Film, OldVenue

Head To Head: Best Dystopian Hero

Peeta Mellark 

Peeta Mellark (Josh Hutcherson) gets into some trouble in The Hunger Games.
Peeta Mellark (Josh Hutcherson) is loveably hopeless – Dan Struthers. Photo credit: Lionsgate.

Peeta Mellark is one of the best characters primarily because he’s loveably hopeless. In the first film alone he spends pretty much the entirety of the Hunger Games disguised as some rocks, gets seriously poisoned and is ultimately ‘dumped’ by Katniss. He may not be the strongest dystopian teen character ever, or in The Hunger Games franchise for that matter, but his unintentional clowning is worth watching time and time again. – Dan Struthers

Hermione Granger 

Emma Watson faces off against her enemies as Hermione Granger in Harry Potter and the Deathly Hallows - Part 2.
Hermione Granger (Emma Watson) stands up for herself and knows what she wants – Amy Lee. Image Credit: Warner Bros.

Why does Hermione Granger deserve to win the title of best dystopian teen character? Simply, because she is the first major female character to redefine her own gender. She is a ‘know-it-all’. She is bossy and a little bit nerdy. The first to complete and hand in her homework and she isn’t afraid to correct you if you are wrong. She stands up for herself and knows what she wants. If that isn’t the greatest role model for young girls then I don’t know what is. – Amy Lee

Katniss Everdeen 

Katniss Everdeen (Jennifer Lawrence) faces her toughest enemy yet: The Capitol, in The Hunger Games: Mockingjay - Part 2.
Determined, head-strong and with a sense for justice, Katniss Everdeen (Jennifer Lawrence) defies the odds – Melissa Haggar. Photo credit: Moviestore/Rex Shutterstock.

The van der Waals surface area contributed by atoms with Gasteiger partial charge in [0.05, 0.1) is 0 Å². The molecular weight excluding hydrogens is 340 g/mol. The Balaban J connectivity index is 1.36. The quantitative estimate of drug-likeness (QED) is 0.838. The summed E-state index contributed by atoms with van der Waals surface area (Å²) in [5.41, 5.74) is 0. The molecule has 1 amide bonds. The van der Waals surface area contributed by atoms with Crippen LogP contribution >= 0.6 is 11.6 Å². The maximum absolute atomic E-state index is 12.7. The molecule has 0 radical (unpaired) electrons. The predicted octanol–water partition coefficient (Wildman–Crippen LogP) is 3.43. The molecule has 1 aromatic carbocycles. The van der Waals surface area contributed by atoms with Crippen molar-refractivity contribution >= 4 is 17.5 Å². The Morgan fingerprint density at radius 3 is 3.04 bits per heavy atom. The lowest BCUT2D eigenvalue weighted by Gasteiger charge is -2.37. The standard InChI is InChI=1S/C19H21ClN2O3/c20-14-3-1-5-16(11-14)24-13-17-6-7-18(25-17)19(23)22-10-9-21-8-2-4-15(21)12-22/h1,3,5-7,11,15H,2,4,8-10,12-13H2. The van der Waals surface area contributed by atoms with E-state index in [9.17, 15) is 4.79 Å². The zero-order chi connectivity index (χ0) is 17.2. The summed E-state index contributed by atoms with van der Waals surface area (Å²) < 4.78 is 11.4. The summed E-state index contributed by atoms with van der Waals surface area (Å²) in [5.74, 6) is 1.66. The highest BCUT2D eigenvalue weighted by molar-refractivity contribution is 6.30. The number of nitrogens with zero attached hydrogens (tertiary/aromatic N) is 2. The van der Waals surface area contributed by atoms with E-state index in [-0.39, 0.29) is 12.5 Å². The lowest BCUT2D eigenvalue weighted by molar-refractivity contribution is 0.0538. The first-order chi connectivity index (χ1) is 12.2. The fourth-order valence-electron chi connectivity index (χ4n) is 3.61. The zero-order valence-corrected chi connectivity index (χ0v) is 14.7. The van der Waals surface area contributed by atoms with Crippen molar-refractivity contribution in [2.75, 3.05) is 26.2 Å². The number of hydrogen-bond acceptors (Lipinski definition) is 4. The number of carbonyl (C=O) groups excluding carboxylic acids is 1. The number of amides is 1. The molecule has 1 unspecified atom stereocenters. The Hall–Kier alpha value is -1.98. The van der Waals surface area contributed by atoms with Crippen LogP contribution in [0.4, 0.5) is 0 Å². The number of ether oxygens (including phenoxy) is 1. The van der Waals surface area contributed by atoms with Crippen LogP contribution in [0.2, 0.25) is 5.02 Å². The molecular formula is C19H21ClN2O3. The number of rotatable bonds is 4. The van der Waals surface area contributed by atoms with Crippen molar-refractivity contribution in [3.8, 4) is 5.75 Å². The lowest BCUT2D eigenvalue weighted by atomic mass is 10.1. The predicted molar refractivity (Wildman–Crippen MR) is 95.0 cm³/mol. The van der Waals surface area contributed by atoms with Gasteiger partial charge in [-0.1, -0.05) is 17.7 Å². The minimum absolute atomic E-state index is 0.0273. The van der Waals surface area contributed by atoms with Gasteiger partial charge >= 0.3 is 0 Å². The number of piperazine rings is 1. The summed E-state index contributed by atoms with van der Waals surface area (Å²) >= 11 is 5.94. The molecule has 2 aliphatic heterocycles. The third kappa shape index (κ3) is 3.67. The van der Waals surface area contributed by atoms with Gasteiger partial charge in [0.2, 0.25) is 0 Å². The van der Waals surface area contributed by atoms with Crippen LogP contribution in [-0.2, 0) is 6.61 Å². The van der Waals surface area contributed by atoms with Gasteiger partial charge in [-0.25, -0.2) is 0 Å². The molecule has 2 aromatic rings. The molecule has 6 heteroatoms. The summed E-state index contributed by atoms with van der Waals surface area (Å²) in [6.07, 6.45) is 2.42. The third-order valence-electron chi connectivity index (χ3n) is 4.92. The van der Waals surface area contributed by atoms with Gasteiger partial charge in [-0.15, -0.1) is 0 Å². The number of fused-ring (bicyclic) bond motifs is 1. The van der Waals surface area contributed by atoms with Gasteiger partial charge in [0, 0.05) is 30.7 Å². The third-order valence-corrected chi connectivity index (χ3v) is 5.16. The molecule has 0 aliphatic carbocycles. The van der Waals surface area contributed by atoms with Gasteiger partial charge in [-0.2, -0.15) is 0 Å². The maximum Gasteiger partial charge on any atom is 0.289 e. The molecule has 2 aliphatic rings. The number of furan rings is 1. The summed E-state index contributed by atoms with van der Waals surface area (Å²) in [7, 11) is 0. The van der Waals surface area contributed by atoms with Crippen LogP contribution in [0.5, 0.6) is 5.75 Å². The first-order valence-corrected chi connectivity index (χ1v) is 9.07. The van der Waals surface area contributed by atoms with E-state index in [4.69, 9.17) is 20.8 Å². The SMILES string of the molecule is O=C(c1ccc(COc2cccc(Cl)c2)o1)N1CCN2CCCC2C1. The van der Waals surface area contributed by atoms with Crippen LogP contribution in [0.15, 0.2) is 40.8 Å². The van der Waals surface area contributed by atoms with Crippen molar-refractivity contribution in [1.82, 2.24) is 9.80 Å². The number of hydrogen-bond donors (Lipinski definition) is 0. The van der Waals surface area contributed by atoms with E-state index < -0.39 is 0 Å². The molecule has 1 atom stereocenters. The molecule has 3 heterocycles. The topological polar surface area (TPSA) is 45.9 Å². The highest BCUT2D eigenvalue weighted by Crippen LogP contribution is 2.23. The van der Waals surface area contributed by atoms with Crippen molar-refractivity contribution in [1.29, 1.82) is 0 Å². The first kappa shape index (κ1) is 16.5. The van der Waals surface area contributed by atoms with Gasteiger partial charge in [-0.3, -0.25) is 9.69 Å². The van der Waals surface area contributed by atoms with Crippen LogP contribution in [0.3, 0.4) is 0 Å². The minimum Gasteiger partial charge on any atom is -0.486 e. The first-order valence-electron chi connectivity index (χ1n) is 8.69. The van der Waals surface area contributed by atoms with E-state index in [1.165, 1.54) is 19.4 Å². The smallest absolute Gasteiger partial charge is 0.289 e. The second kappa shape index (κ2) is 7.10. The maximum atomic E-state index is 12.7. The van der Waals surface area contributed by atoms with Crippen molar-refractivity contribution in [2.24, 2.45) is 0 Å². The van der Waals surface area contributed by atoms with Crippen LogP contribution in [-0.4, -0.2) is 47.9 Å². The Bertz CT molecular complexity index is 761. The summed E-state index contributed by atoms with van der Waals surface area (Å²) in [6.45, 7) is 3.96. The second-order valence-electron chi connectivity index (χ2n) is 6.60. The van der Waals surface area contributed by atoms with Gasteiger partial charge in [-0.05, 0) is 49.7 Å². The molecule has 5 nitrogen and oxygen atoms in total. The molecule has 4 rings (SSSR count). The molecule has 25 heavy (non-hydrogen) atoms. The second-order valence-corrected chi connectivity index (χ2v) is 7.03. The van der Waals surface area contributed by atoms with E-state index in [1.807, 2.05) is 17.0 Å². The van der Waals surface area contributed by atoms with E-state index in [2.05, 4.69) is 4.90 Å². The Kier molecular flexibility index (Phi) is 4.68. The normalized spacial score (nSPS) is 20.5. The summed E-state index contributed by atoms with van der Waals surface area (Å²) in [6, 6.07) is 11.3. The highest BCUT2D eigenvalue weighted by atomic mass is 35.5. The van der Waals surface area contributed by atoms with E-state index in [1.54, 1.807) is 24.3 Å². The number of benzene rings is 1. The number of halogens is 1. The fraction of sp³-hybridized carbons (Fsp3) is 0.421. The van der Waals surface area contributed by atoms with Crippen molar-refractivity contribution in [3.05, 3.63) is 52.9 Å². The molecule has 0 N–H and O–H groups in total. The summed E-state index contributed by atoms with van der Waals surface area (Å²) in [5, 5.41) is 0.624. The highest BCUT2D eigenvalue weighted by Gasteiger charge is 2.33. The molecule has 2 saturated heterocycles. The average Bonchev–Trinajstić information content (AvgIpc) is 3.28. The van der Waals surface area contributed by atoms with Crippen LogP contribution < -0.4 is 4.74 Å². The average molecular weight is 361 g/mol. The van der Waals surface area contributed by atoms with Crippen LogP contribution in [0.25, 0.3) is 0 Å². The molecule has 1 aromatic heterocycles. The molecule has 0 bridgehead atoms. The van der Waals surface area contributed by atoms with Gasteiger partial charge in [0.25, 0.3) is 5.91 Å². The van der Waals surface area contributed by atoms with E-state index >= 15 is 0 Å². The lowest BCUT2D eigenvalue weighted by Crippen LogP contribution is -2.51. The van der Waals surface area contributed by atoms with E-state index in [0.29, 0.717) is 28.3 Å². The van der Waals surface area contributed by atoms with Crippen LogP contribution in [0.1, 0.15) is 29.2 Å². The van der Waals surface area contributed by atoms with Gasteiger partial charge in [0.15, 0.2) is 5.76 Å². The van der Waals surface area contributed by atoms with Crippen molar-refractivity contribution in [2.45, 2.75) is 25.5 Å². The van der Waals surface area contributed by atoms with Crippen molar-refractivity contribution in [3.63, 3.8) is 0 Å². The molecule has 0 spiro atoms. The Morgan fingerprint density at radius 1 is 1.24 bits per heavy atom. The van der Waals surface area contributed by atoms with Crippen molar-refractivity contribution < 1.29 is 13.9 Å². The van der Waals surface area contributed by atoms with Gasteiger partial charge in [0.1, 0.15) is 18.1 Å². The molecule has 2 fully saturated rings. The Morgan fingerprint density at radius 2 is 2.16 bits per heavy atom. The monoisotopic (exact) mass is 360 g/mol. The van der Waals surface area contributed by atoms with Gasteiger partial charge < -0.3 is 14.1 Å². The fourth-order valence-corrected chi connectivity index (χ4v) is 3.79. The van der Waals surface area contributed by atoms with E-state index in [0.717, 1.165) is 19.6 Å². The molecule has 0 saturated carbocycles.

There’s little that Katniss Everdeen can’t do. With trusty bow and arrow (flames, optional) in hand, she is quite literally, the girl on fire. Determined, head-strong and with a sense for justice, Katniss defies the odds and makes sure they’re firmly in her favour. If you ever need someone to catch you a spot of lunch or help you take down a dictatorial government, then she’s your gal. But what’s most important about Katniss is she is human, she makes mistakes and she has her faults. But she’s not trying to be perfect. And that’s pretty admirable. – Melissa Haggar



About Author

melissahaggar As the current VENUE Deputy Editor and former Film Editor, Melissa spends the majority of her free time sobbing over her mountain of MA work or indulging in cinematic outings. A self-professed lover of Gothic & Fantasy genres, Melissa naturally loves Harry Potter, aesthetically pleasing Instagram posts, and classical music. She also really wants to be Jessica Jones.

July 2021
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